“Alcatel-Lucent is a strong proponent of the benefits of ultra-broadband technology for economic development,” said Danny Rollins, VP Global Enterprise and Public Sector Sales for North America at Alcatel-Lucent. “As a long-term supplier for EPB’s gigabit networks, we’re proud to be helping EPB and the city of Chattanooga be at the forefront of the ultra broadband movement and provide the industry’s leading fibre technology to help deliver on many services and innovation it brings to the community residents and businesses.”
Over the past five years, the “Gig Network” has transformed Chattanooga’s economic profile, moving the city away from its reliance on dwindling manufacturing prospects and helped attract new companies and stimulated the city’s entrepreneurial culture. Chattanooga recently became the first mid-sized city with an established innovation district and is home to America’s third largest business accelerator, the INCubator.
“Chattanooga is a city ready to compete in the 21st Century innovation economy,” said Mayor Andy Berke. “The 1Gbit/s service has already played a pivotal role in transforming our city, attracting new businesses and providing our residents with affordable high-speed connectivity. The 10Gbit/s offering will continue to grow wages, diversify our local economy and propel Chattanooga as a centre for technology and invention.”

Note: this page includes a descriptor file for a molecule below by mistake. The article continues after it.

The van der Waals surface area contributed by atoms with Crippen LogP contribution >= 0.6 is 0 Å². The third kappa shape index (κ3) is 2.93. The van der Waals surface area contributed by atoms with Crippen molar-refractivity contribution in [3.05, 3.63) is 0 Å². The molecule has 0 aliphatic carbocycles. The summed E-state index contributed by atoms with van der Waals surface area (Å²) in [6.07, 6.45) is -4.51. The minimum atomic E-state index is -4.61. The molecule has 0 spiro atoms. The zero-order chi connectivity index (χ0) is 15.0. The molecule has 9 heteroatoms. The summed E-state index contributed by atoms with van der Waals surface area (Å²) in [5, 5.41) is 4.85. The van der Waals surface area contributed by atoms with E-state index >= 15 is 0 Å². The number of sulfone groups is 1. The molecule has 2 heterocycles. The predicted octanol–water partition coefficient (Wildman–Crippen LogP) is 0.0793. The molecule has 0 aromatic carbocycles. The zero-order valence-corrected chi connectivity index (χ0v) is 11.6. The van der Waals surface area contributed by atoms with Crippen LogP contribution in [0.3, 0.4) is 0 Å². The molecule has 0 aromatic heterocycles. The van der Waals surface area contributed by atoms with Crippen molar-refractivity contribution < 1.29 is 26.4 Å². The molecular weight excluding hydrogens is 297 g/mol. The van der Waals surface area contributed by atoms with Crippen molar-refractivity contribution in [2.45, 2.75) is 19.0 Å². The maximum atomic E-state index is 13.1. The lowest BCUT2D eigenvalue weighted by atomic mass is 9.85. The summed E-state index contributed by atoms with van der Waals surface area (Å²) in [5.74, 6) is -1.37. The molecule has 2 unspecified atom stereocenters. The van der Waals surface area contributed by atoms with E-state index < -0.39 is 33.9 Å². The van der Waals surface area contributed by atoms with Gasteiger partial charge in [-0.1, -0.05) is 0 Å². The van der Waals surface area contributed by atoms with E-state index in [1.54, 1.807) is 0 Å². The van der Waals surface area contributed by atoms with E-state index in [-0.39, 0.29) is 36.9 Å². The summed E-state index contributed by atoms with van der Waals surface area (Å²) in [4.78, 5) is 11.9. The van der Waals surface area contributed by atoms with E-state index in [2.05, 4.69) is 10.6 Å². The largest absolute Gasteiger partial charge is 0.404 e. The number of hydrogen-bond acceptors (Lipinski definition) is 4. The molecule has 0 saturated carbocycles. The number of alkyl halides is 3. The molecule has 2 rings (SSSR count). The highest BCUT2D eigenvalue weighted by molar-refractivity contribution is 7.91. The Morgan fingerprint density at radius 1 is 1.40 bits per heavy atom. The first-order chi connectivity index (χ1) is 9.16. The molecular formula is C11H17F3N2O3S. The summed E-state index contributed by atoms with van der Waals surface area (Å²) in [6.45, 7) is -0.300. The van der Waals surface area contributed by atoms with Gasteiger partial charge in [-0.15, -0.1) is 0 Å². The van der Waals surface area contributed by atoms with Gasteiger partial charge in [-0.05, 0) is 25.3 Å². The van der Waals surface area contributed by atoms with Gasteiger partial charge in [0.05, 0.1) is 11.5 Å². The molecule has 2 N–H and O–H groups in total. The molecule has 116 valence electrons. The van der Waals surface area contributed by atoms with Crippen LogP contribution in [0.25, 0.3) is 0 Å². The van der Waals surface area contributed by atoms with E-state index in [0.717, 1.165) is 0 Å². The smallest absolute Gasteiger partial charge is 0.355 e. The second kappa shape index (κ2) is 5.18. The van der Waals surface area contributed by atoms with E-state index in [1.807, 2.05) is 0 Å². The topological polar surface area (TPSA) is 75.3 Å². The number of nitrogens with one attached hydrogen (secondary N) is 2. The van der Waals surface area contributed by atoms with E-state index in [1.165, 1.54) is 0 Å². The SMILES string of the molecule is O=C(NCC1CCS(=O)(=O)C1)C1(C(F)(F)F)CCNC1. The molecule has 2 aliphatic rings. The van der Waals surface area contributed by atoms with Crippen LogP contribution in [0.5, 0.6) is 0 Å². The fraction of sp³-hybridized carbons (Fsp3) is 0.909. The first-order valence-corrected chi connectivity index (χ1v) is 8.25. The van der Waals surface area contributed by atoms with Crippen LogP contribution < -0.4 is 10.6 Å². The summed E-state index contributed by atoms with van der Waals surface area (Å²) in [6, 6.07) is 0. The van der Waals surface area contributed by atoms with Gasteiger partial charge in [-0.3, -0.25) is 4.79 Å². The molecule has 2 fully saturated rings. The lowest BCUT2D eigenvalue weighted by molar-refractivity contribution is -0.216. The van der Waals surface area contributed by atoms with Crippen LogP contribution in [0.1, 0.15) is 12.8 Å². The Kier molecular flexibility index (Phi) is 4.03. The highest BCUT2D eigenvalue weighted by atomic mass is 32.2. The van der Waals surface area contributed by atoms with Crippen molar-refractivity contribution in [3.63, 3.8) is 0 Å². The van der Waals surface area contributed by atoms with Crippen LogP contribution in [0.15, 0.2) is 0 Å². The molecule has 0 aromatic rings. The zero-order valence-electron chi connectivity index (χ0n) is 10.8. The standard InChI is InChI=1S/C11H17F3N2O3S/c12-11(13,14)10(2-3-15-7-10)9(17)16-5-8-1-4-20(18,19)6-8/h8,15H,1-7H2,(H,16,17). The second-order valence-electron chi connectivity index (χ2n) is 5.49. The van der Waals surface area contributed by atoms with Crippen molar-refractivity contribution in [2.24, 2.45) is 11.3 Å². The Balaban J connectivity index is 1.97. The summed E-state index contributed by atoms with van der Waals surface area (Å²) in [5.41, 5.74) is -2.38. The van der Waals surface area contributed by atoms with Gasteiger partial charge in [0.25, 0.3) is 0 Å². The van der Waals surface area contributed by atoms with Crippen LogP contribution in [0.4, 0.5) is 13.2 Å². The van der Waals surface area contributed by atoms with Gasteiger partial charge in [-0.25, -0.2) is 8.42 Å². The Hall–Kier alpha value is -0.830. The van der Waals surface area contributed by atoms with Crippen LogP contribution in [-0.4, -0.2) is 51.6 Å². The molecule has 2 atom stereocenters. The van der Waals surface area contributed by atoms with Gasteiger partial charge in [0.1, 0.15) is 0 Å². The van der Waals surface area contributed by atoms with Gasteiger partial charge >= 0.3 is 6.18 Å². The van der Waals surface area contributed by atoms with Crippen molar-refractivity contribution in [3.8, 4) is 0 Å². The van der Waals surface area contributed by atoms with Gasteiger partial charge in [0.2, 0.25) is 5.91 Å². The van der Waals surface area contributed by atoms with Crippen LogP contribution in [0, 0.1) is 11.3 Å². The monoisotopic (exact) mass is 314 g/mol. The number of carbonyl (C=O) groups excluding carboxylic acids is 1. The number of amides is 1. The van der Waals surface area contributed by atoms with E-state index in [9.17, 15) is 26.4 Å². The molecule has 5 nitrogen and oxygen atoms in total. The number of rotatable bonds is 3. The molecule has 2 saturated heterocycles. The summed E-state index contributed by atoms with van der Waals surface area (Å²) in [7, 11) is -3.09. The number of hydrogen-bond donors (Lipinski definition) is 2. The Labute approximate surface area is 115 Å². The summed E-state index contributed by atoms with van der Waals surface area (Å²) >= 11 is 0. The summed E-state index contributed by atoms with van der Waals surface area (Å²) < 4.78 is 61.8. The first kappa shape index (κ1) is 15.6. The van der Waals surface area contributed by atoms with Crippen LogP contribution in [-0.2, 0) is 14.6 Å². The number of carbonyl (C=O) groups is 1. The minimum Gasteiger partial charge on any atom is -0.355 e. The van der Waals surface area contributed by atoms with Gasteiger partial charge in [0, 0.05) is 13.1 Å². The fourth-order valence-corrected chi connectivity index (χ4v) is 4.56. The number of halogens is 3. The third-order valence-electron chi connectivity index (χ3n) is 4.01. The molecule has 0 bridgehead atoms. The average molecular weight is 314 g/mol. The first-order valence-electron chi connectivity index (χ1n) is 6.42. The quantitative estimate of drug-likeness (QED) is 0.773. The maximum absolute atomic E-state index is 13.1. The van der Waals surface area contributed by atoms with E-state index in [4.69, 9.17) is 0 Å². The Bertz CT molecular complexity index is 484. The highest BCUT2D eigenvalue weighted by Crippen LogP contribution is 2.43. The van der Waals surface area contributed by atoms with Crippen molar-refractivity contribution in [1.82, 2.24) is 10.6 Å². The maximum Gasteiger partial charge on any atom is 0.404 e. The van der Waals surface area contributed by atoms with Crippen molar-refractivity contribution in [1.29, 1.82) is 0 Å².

Building for the future
Yes, Chattanooga does benefit from having a favourable infrastructure and autonomy. But it’s had to work hard to realise the full potential, and is still fighting with the politicians. The EPB was established back in 1935 and is one of the largest publicly-owned electric power distributors in the US. It owns the posts, wires and ducts that carry its electricity supply; which made the ability to roll out its won municipal broadband network so much easier. But first and foremost the network was designed to improve the electrical supply, and to create a smart grid. Very clever network planning, bright ideas, and support for its future vision enabled EPB to launch a 1Gbit/s triple-play service in 2010 – which was greeted with disdain and incredulity by most of the establishment. Not so now.
Neighbouring districts have lobbied hard to allow EPB to extend its network, and thereby extend the economic stimulus that affordable, widescale and high-speed broadband brings – only to have plans knocked back by State politicians. So for the near future, Chattanooga (or at least the part of it that’s serviced by EPB) remains an island of ludicrously high-speed and affordable broadband, available only to its 170,000 homes and businesses.
When we spoke at the launch of its 1Gbit/s network, Harold DePriest said that it was a simple matter for them to turn up the dial and provision ever-higher data throughput at marginal extra cost. But at that time, he was more concerned about what people would do with one gig, and whether or not it would be utilised. Would there be a demand for 10 gig speeds? The answer, apparently, is yes please!